I loved the strangeness of Foer’s two earlier novels, the experimental risk-taking with voice and structure. In Everything Is Illuminated and Extremely Loud and Incredibly Close, these elements served the story and fused with it to create a seamless narrative. In Here I Am, an imagined earthquake strikes Israel and opportunistic attacks follow. Foer is at his most creative in rendering these scenes through speeches, half-heard broadcasts, computer chat-room dialogue. But it is not organic to the family crisis of the Blochs. It seems stapled on. Yes, the changing relationship of American Jews to Israel is a fascinating issue, and concern about the drift away from identification among an increasing percentage of younger American Jews is a preoccupation in many families. But when Foer widens his viewfinder and takes the focus off the Bloch family to explore these questions, the intensity of the narrative weakens and blurs. He writes about the Blochs with authenticity and intimacy. He writes about Israel like a stenographer of Likudnik hasbara, his portrayal of Iranians reading like a Bibi-rant ditto.
In such a nuanced book, this is jarring. While everything he writes about Northwest Washington chimes true to a lived experience you can feel on your skin, the writing about Israel is full of false notes. One example: When Sam talks to his Israeli cousin, who is doing army service, they speculate about what would’ve happened had he been serving in the West Bank when the earthquake struck. The soldier says he would have had to occupy a building and create a temporary base while awaiting rescue. Huh? This exchange made me doubt that Foer has ever been to the West Bank, or even troubled to Google Earth it. The West Bank bristles with hardened military bases to house the soldiers serving there, not to mention the militarized Israeli settlements surrounding every Palestinian village like a noose. Such mistakes pull a reader out of the rich world of this novel, and that is unfortunate.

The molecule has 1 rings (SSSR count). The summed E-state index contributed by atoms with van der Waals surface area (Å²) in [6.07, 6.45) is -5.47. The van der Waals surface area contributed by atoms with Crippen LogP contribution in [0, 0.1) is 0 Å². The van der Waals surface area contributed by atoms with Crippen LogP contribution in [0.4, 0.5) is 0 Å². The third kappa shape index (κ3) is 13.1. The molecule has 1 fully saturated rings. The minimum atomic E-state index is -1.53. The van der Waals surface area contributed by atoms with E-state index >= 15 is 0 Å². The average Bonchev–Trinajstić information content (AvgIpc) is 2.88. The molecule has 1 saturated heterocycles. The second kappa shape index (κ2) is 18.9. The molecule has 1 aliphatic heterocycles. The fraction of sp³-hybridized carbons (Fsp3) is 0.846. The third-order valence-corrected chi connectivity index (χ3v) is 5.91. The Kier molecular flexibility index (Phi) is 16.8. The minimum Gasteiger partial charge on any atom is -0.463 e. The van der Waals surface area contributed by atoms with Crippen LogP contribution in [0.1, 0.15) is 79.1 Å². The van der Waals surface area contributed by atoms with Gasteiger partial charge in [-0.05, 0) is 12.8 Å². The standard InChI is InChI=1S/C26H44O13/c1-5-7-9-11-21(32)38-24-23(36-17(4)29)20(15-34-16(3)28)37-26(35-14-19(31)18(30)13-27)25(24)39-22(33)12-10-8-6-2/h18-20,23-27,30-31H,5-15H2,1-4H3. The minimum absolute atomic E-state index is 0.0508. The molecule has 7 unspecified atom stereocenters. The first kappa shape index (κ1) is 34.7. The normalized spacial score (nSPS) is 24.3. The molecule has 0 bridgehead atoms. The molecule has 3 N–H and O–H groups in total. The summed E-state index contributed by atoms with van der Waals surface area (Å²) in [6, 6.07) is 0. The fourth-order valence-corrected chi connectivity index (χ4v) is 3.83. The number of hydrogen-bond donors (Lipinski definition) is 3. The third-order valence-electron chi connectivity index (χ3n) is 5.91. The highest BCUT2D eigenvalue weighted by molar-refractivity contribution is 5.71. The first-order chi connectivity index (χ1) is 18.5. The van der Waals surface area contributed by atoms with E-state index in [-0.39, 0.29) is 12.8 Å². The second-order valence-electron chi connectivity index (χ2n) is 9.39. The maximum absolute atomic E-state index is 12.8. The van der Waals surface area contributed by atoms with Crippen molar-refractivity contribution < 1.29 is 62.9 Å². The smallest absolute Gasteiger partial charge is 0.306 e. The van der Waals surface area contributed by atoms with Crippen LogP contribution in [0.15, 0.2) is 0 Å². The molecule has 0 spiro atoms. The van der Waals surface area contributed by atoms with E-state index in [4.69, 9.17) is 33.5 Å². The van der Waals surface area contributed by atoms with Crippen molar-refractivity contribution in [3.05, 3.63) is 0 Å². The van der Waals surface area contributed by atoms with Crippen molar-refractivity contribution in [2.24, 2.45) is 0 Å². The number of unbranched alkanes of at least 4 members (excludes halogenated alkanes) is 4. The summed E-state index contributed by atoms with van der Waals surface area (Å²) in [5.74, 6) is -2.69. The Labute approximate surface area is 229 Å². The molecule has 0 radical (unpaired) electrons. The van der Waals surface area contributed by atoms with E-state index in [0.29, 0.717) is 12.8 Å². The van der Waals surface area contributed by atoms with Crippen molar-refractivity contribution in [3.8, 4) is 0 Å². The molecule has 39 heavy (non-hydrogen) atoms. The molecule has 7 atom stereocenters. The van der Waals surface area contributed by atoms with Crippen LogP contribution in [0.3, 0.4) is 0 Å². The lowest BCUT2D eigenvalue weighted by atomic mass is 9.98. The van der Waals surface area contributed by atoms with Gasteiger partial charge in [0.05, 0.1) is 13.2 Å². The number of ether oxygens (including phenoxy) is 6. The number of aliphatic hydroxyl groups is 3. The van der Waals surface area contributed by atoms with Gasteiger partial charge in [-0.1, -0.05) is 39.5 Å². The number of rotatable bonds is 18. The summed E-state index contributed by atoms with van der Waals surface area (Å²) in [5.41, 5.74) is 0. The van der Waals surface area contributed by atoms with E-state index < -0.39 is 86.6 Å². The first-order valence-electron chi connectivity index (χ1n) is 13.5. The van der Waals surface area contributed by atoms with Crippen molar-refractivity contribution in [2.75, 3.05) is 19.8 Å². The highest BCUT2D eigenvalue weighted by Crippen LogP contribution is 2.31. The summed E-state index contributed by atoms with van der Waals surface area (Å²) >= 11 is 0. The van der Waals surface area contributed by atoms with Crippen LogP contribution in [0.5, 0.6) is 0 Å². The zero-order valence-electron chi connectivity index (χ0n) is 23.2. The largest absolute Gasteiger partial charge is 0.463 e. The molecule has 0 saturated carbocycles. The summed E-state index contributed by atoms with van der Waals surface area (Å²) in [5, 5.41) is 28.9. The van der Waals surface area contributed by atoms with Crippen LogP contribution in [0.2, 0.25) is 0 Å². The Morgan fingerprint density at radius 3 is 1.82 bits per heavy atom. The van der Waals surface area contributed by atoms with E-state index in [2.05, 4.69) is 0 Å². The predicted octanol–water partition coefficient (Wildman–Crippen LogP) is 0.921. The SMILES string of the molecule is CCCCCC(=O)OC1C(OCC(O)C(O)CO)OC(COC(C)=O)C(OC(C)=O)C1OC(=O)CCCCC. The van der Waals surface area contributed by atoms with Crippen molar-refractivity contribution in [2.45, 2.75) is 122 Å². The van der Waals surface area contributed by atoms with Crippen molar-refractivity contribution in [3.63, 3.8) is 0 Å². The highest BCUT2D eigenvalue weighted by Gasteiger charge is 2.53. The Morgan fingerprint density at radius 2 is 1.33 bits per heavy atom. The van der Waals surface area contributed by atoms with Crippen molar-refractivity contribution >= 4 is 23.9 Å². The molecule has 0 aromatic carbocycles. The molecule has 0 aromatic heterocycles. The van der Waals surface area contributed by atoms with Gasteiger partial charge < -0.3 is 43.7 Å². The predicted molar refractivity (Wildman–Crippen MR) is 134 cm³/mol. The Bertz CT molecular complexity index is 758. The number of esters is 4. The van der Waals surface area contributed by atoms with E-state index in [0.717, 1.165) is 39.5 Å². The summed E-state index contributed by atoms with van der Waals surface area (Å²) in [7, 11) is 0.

Write what you know. When Foer does this, everything is indeed illuminated. Is it right to speculate about a novelist’s personal stake in the experiences his fiction explores? Is it possible to refrain from doing so? Foer has said in an interview that he writes the book he needs to read, which made me wonder about the state of his own marriage and why it might have called forth this painful treatise. I made myself get to the last tender and affecting page of the novel before I gave in, Googled the details of his private life and found that, yes, he and his wife Nicole Krauss were recently divorced.
Jacob Bloch is nobody’s idea of a mensch, yet this is a menschy novel, absolutely honest about male flaws and the ever-imperfect, always essential work of shoring up the intimacies on which our souls rely.
Geraldine Brooks is the author of eight books, including March, for which she won the Pulitzer Prize for Fiction. Her most recent novel is The Secret Chord.